Let $H$ be a separable Hilbert space over $\mathbb{R}$. Let ${A} = \{a\colon H\to H\,|\,a\text{ is a positive, compact linear operator}\}$.

By the spectral theorem, given $a \in A$, there are scalars $\lambda_{1,a}\geqslant \lambda_{2,a}\geqslant\cdots\geqslant0$ and an orthonormal basis $\Phi_a = \{\varphi_{1,a},\varphi_{2,a},\dots\}$ of $H$ such that $a(\varphi_{k,a}) = \lambda_{k,a}\varphi_{k,a}$ for all $k$.


  1. Are the mappings $a\mapsto \lambda_{k,a}$ measurable?
  2. Is it possible to choose $\Phi_a$ such that the mappings $a\mapsto\varphi_{k,a}$ are measurable?

Remark: on $\mathbb{R}$ and $H$ I'm considering the Borel $\sigma$-fields. On $A$ I can accept any “reasonable” $\sigma$-field.

Since the general case above seems to be difficult to prove, let me adapt the question to a simpler scenario: consider a measurable space $\mathcal{Z}$ and, for each $z\in\mathcal{Z}$, assume $k_z\colon[0,1]\times[0,1]\to\mathbb{R}$ is a continuous symmetric positive-definite kernel. By Mercer's Theorem, there exists a sequence of real numbers $\lambda_{z1}\ge\lambda_{z2}\ge\cdots\ge0$ and measurable, square-integrable functions $\varphi_{z1}(\cdot),\varphi_{z2}(\cdot),\dots$ on $[0,1]$ such that

$$k_z(x,y) = \sum_{j=1}^\infty \lambda_{zj}\varphi_{zj}(x)\varphi_{zj}(y)$$ where the convergence is absolute and uniform in $(x,y)\in[0,1]^2$. In particular, it holds that $\int_0^1 k_z(x,y)\varphi_{zj}(y)\mathrm{d}y = \lambda_{zj}\varphi_{zj}(x)$, $x\in[0,1]$, for all $j\ge1$, and the functions $\varphi_{zj}(\cdot)$ are seen to be continuous whenever $\lambda_{zj}>0.$ Now, assuming either that

  1. for each $(x,y)\in[0,1]^2$ the mapping $z\mapsto k_z(x,y)$ is measurable from $\mathcal{Z}$ to $\mathbb{R}$, or;
  2. the mapping $z\mapsto k_z$ is measurable from $\mathcal{Z}$ to $C([0,1]^2)$ (the space of continuous functions on the unit square), or;
  3. the mapping $z\mapsto k_z$ is measurable from $\mathcal{Z}$ to $L^2([0,1]^2)$

is it true that the mappings $z\mapsto \lambda_{zj}$ are measurable? Additionally, is it possible to choose the $z\mapsto\varphi_{zj}(\cdot)$ in a measurable manner?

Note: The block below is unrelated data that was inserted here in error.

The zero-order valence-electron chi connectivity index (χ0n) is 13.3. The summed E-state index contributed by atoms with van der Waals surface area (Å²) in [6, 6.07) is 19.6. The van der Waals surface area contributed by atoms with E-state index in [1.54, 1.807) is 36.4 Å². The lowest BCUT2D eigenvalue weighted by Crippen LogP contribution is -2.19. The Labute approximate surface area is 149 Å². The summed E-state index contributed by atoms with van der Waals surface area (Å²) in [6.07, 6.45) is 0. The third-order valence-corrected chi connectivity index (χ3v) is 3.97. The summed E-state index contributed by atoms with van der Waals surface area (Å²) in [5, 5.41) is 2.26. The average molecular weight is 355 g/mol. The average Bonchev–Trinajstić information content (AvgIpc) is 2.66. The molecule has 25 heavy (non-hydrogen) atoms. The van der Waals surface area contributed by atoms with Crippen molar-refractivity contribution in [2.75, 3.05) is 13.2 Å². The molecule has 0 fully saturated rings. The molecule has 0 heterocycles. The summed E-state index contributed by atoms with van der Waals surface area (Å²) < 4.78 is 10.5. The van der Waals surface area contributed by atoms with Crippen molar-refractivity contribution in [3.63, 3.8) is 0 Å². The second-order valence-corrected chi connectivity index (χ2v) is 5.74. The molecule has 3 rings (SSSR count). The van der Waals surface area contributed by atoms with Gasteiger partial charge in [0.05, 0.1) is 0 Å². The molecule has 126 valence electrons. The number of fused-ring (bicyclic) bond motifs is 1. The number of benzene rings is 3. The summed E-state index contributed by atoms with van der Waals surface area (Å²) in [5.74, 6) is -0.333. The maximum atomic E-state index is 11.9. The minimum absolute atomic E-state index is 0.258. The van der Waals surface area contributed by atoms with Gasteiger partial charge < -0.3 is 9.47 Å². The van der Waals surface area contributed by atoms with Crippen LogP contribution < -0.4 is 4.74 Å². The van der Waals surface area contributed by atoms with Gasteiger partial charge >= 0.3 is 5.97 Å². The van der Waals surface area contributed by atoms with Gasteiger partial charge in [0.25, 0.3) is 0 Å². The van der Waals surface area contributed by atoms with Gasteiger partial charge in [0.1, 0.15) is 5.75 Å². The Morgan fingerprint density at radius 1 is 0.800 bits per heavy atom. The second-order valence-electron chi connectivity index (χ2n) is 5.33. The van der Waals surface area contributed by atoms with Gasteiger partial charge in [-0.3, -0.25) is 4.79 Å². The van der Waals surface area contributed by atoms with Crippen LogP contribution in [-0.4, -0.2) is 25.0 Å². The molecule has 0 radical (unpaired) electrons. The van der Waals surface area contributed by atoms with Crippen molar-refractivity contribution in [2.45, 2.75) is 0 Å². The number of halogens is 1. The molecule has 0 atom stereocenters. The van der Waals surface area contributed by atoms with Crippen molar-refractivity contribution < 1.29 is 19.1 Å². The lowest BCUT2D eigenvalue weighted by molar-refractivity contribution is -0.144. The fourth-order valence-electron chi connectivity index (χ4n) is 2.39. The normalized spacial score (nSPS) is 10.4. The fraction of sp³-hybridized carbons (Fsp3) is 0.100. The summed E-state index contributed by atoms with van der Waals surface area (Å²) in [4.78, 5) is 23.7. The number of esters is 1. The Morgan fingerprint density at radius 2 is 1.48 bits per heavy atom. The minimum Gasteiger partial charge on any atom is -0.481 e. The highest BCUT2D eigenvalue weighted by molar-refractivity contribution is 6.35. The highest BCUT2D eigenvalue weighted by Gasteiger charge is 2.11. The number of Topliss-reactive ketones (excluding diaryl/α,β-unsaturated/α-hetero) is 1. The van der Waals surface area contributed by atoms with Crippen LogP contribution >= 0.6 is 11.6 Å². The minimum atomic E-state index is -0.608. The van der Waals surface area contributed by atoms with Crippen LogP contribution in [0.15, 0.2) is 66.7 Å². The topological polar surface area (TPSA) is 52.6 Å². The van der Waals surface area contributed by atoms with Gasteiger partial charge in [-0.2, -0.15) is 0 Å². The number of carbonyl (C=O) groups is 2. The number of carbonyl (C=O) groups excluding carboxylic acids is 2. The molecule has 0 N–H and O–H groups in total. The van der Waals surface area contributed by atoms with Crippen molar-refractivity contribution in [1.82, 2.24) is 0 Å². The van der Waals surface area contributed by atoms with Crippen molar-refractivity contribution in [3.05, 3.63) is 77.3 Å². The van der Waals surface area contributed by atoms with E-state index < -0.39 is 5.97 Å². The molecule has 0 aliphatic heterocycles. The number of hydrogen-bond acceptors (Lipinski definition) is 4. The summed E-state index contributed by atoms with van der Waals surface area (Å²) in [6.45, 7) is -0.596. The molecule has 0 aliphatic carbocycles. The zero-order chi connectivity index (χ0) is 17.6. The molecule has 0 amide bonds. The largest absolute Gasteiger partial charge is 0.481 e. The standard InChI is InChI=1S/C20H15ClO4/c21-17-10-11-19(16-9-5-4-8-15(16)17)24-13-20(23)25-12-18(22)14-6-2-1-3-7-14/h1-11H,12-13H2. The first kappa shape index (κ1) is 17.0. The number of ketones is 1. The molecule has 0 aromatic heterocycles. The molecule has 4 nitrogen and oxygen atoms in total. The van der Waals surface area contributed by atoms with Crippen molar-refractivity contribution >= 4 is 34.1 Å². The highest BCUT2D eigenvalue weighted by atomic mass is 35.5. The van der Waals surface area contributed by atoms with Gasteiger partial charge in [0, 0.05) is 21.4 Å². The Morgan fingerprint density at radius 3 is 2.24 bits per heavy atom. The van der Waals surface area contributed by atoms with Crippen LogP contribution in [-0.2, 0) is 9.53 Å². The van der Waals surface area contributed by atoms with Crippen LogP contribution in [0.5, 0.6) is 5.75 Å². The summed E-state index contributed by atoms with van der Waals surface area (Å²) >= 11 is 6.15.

• 1
    $\begingroup$ The map $T\mapsto \sigma(T)$ is continuous in the Hausdorff-metric, hence the eigenvalue maps are continuous. $\endgroup$
    – Echo
    Dec 10, 2022 at 6:16
  • 1
    $\begingroup$ @Echo: I'm having difficulties to follow your first comment. The ranks of the spectral projections can jump, so they can't be continuos. To get continuity one would need to decompose the spectral projections associated to non-simple eigenvalues into rank-1 projections in a continuous way. I don't see why this is possible. $\endgroup$ Dec 10, 2022 at 10:20
  • 1
    $\begingroup$ @Echo: Re your 2nd comment: I don't see how continuity with respect to the Hausdorff metric alone can give the continuity of the eigenvalue maps: one can't reconstruct the list of eigenvalues of $T$ from the set $\sigma(T)$ since $\sigma(T)$ does not contain information about eigenvalue multiplicity. $\endgroup$ Dec 10, 2022 at 10:31
  • 3
    $\begingroup$ @JochenGlueck: The point is well taken, but I think the argument should work anyway since one can also remove degeneracies by arbitrarily small (in operator norm) perturbations. But min-max gives this more conveniently and it also shows somewhat more quantitatively that $\|\lambda_k(S)-\lambda_k(T)\|\le \|S-T\|$. $\endgroup$ Dec 10, 2022 at 17:25
  • 1
    $\begingroup$ The answer here by user2048 seems to suggest a way to answer both questions. $\endgroup$
    – John
    Mar 23 at 0:53


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